• Another potential provision to consider in a partnership agreement would be a tax indemnity clause to protect the partnership in the event that the push-out election is ineffective.
  • Partnerships may also want to reexamine the timing for repayment of capital to withdrawing partners.

What about partners’ rights?

Partners generally had the right to notice of the audit and any judicial proceedings and could participate if they wished to do so. Under the new procedures, authority over the audit and any litigation will be centralized in a partnership representative who can bind all of the partners without requesting their input.

  • A partner no longer has any statutory right to participate in or challenge the results of an audit.
  • A partner no longer has any statutory right to participate in litigation.
  • Unless the partnership or the partnership representative informs the partners about the audit, they may not learn about it.

It remains to be seen how courts will react to these changes, which appear to raise some serious due process issues. In the meantime, partnerships may wish to consider whether they want mechanisms in place to control the discretion of the partnership representative and provide information to partners.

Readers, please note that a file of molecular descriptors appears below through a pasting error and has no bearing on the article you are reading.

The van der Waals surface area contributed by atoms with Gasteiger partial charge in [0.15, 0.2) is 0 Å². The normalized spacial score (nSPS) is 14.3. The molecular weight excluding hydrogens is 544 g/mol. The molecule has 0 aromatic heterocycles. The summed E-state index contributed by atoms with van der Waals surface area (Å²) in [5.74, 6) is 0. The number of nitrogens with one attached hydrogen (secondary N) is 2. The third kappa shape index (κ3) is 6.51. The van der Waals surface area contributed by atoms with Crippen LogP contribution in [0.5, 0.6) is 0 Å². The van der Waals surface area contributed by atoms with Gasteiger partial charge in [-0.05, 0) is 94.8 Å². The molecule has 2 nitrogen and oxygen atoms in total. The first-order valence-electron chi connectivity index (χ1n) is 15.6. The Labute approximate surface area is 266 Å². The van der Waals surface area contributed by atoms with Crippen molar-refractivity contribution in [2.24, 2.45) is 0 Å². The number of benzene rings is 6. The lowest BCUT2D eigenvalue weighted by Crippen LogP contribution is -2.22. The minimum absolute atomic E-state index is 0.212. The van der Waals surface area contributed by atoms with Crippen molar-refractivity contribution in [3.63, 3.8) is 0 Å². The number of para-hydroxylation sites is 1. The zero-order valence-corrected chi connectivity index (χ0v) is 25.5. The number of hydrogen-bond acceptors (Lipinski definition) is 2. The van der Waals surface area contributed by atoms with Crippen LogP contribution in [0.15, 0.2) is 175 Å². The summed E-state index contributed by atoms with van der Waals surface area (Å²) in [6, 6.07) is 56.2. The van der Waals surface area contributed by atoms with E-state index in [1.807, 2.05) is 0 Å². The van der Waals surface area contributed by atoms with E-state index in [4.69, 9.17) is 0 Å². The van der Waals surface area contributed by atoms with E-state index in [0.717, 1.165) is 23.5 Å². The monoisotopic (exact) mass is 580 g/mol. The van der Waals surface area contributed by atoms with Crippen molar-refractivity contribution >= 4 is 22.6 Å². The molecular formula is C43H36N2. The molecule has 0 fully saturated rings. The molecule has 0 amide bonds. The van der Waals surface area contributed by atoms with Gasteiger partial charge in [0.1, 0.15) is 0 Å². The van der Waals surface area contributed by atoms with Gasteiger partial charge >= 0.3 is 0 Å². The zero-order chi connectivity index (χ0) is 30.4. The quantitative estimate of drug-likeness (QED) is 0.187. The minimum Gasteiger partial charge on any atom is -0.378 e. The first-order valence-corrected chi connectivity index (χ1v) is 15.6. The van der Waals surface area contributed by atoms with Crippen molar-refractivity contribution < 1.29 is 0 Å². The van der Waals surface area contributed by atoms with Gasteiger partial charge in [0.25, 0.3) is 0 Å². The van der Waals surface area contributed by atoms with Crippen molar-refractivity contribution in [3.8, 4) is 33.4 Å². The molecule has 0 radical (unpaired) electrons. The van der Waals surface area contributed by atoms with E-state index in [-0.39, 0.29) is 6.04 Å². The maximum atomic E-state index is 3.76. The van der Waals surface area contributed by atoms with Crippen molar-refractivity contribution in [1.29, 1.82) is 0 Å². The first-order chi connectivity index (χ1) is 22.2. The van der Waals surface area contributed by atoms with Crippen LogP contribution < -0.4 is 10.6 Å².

• Minority partners and former partners will have concerns about decisions that may affect their tax liability under either a push-out election or a contractual indemnity provision, as decisions may be made about an audit without their input.
  • Majority partners and the partnership representative will have concerns such as who bears the cost associated with audits as well as the prospect of litigation with partners over tax issues.
  • Partnerships may want to consider setting up procedures to assure partners of notice in connection with audits and litigation and to provide affected partners with input into decisions made in connection with an audit or litigation.

What partnerships are covered?

Another key change in the new act is the way it treats smaller partnerships. Under existing law, partnerships of ten or fewer members were generally exempt from the centralized partnership audit procedure.